Bingley was blessedly silent, for the moment, but then the other gentleman started.
“Lavender,” he sighed happily, burying his face against her ribs. “I never cared one way or another about it before but it is,” he inhaled deeply, “heavenly!”
“Please,” said Elizabeth in a tight voice, “no angels.” She heaved on one rein in an effort to make the bull turn. It seemed that the bit was not in the traditional location, however, and her exertion was in vain. “How did you get here with such an uncooperative beast?” she finally grumbled.
“Here.” Darcy motioned with his fingers for her to turn over the controls. With no other options she complied, hoping for the best. He slapped one rein against the animal’s side and it protested with a loud bellow. When he slapped it a second time the angry creature turned in the direction of the annoyance and began to move. “There, you see? Nothing difficult about it at all.” Darcy’s last words ended in a yelp as he was unceremoniously tossed backward when the cart pitched forward forcefully.
Elizabeth grabbed for the reins, not attempting to stop the bull’s progress, and glanced over her shoulder to see the gentleman sprawled across his friend’s inert form. She suppressed a laugh even though Darcy himself appeared amused by his predicament. The cart was moving and that was the most important issue for the time being. She applied herself to that and tried to ignore the sounds emanating from behind her.
“Yes, Mr. Darcy?” Elizabeth kept her eyes on the road ahead, the state of the gentlemen in the rear of the cart being far from proper viewing by society’s standards.
“Do you recall what I said when you happened upon us?”
“Of course,” she replied without hesitation. How could she ever forget? He had called her a vision of radiance and his heart’s desire. She knew that a man under the influence of too much drink could say and do things he would ordinarily not but that was so far removed from anything one might expect of the forbidding Mr. Darcy that Elizabeth committed it to memory with a quickness suited to the compliment. She could even picture quite clearly the very expression upon his countenance as he spoke the phrases.
“Oh, good.” Darcy let his head fall back against Bingley’s shoulder. “You can remind me of it later. All I remember is that it was deuced important.”
“Remind you?” she repeated in horror. That would be fine, indeed! To remind a gentleman that he had shamelessly flirted and flattered when he has no recollection of it! “Is it not considered providential to forget such follies as one performs when.... inebriated?”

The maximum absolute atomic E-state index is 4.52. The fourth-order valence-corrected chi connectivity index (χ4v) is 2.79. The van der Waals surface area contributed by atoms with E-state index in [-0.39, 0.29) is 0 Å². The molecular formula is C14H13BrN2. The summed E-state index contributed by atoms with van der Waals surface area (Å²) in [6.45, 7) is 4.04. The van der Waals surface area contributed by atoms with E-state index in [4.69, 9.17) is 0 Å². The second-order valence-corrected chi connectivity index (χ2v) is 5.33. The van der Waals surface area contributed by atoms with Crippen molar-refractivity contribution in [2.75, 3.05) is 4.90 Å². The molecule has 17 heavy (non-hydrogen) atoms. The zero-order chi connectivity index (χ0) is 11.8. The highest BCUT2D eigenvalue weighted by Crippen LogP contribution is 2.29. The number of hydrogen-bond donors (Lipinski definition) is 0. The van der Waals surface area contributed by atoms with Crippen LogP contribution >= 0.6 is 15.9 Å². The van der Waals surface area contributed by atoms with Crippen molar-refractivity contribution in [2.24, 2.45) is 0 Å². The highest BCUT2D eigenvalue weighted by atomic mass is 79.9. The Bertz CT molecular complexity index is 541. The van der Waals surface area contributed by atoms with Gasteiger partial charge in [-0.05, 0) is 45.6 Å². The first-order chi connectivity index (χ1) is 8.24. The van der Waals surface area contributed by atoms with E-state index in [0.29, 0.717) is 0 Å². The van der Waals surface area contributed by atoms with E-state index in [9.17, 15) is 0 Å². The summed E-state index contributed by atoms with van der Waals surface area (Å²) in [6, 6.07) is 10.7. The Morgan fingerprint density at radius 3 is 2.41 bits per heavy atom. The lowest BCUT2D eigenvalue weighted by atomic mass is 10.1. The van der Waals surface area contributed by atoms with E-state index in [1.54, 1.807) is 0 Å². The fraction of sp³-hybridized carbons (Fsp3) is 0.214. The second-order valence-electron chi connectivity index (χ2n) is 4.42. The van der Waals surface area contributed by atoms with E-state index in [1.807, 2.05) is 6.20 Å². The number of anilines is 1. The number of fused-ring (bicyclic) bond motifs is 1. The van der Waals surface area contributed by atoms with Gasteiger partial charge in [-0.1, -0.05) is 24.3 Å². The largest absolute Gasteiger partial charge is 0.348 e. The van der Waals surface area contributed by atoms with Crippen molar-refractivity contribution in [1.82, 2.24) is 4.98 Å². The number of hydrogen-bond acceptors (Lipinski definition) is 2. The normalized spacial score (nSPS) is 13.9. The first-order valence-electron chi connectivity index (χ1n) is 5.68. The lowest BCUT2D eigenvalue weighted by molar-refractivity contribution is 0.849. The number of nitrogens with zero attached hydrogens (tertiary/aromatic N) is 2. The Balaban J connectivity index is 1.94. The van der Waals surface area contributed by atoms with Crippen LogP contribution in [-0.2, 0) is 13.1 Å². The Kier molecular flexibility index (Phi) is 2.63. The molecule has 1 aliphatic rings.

“I don’t know.” He sounded terribly serious, as if the question merited the most solemn deliberation. “It has never happened to me before.”
Elizabeth presumed him to mean that the forgetting had not occurred for it was hardly likely that he’d not experienced drunkenness prior to now. “Come now, sir. You cannot expect me to believe you incapable of folly!”
“Oh!” cried Darcy, scrambling to sit up and clutching the back of the seat in his effort. “Oh, but there you cannot be more mistaken for it is the greatest mission of mine to avoid any folly which would make me look ridiculous.” He added sullenly, “I don’t like being laughed at.”
Struggling to suppress just such an outburst, Elizabeth said, “I cannot look back sir but, pray, tell me you are not pouting like a five year old denied a treat.” Had Darcy been sober she would not have dared to speak thus, however she was sure that he would remember nothing and braved on.
“Certainly not!” he said, sounding remarkably more sulky than less.
Elizabeth was more convinced than ever that had she been able to observe him there would be a distinctly prominent lower lip. “As you say, sir.”
“Come now, Miss Bennet. Condescension is beneath you. You must either accept my words as truth or call me a liar outright.”
“Is the subject of you pouting so serious as to warrant such a reaction?” Elizabeth miraculously kept a straight face. “I entreat you to consider the impetuousness of your suggestion, Mr. Darcy. You are, after all, the one under the influence of a nefarious substance, not I. Who would be looked upon with scorn or pity? Again, not I.” She added as an afterthought, “I should never call you a liar, either.”
One rear wheel suddenly fell into a pothole and the cart dipped alarmingly to one side. Bingley rolled with the motion, striking the side wall with a thud. Darcy could not maintain his balance, coming dangerously close to falling off the wagon.